Banning Insurance Companies Access to Genetic Information Results in Hikes, Prof Finds

November 05, 2007 - News Release

As genetic testing becomes more common, concerns about insurance companies having access to people's test results has many Canadians wanting to keep genetic information private.

But a new study by a University of Guelph economist has found that banning insurance companies from having access to genetic information could lead to a 300-per-cent hike in premiums for those with a close family history of a genetic disease.

Prof. Michael Hoy, working with Julia Witt, of the Institute of Applied Economic and Social Research at the University of Melbourne, has developed a model to simulate how insurance markets would be affected if insurance companies didn't have access to a client's genetic information.

Published recently in The Journal of Risk and Insurance, the research simulates the market for 10-year-term life insurance plans of women aged 35 to 39 years based on the assumption that they have all had testing for the BRCA 1/2 genes linked to breast cancer.

Currently, Canada has no laws specifically restricting the use of genetic testing results. But the 2003 Public Opinion Research Into Genetic Privacy Issues found that a majority of Canadians reject the right of insurance companies to ask for genetic information even if the applicants have knowledge of a genetic condition.

Insurance companies argue that they should know the test results for genetic indicators of certain diseases and disorders so they can adjust premiums and benefits for high-risk clients accordingly.

"They've always used factors such as age, gender, family history and medical history in considering premiums and benefits, so they say the information revealed by genetic tests shouldn't be treated any differently," Hoy said.

If a ban were instituted, some consumers would have more information about their genetics than their insurance companies would. The result could be high-risk clients buying more life insurance and insurance companies increasing rates based on factors like family history, Hoy said.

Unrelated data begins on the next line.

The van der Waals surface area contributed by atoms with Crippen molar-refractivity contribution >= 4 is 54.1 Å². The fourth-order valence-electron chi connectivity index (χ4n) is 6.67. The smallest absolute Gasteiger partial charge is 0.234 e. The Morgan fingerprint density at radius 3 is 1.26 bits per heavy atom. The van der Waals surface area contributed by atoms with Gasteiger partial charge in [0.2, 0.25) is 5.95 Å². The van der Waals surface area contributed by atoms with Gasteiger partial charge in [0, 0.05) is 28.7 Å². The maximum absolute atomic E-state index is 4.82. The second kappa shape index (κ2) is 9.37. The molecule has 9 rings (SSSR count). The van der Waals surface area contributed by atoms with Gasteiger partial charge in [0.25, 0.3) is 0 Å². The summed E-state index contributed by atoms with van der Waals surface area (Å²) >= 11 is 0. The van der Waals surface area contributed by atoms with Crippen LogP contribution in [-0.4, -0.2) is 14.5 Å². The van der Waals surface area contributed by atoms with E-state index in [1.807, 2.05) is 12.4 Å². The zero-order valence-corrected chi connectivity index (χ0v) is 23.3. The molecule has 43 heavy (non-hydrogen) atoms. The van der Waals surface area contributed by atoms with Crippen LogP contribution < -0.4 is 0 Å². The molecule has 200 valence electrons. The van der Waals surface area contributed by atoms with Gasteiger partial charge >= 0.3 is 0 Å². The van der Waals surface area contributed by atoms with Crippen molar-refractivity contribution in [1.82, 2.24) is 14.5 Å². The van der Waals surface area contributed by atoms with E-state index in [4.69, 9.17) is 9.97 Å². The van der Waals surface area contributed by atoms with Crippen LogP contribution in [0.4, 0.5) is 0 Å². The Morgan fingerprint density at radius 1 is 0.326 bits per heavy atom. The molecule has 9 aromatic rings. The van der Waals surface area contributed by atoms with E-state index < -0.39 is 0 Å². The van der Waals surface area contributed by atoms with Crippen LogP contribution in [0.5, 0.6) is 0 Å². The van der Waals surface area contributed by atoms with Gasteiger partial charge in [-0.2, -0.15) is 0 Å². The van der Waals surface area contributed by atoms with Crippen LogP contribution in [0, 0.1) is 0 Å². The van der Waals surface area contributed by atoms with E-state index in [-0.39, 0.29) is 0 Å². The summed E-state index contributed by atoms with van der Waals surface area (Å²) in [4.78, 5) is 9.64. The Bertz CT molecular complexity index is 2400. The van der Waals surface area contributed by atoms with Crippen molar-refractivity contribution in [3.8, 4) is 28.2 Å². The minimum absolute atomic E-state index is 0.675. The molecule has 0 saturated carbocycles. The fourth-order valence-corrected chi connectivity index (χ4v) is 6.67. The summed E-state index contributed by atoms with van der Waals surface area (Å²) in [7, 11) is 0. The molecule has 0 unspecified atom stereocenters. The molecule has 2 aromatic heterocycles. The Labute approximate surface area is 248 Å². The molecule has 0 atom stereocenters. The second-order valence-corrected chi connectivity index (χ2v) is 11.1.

As a result, anyone with a family history would pay a higher rate - as much as 300 per cent - regardless of whether they carry the gene because insurance companies would treat the entire group the same. The general population would see an increase of about 1.5 per cent, the model predicts.

Inflated insurance prices could also force some low-risk individuals to drop out of the insurance market all together, Hoy added.

"With fewer low-risk clients overall, insurance companies would have to raise prices even more to satisfy claims and stakeholders."

The debate on whether genetic information should be private is happening across the globe. In Europe some countries have issued an outright ban, and the United States is currently creating regulations to restrict insurance companies from accessing genetic test results to set premiums for health insurance, said Hoy.

Based on his research, he believes that, in the long run, a ban may not be the best solution and that policy-makers may need to strike a balance between access to genetic information and overall insurance rates.

He recommends a five-year moratorium on the use of genetic results by insurance companies to be followed by a review of the situation.

"That way, if high-risk individuals are disproportionately buying up insurance, then the terms can be reconsidered and alternative ways of helping those who are being unfairly penalized can be developed."

Prof. Michael Hoy
Department of Economics
519-824-4120, Ext. 52169

For media questions, contact Communications and Public Affairs: Lori Bona Hunt, 519-824-4120, Ext. 53338, or Deirdre Healey, Ext. 56982.

University of Guelph
50 Stone Road East
Guelph, Ontario, N1G 2W1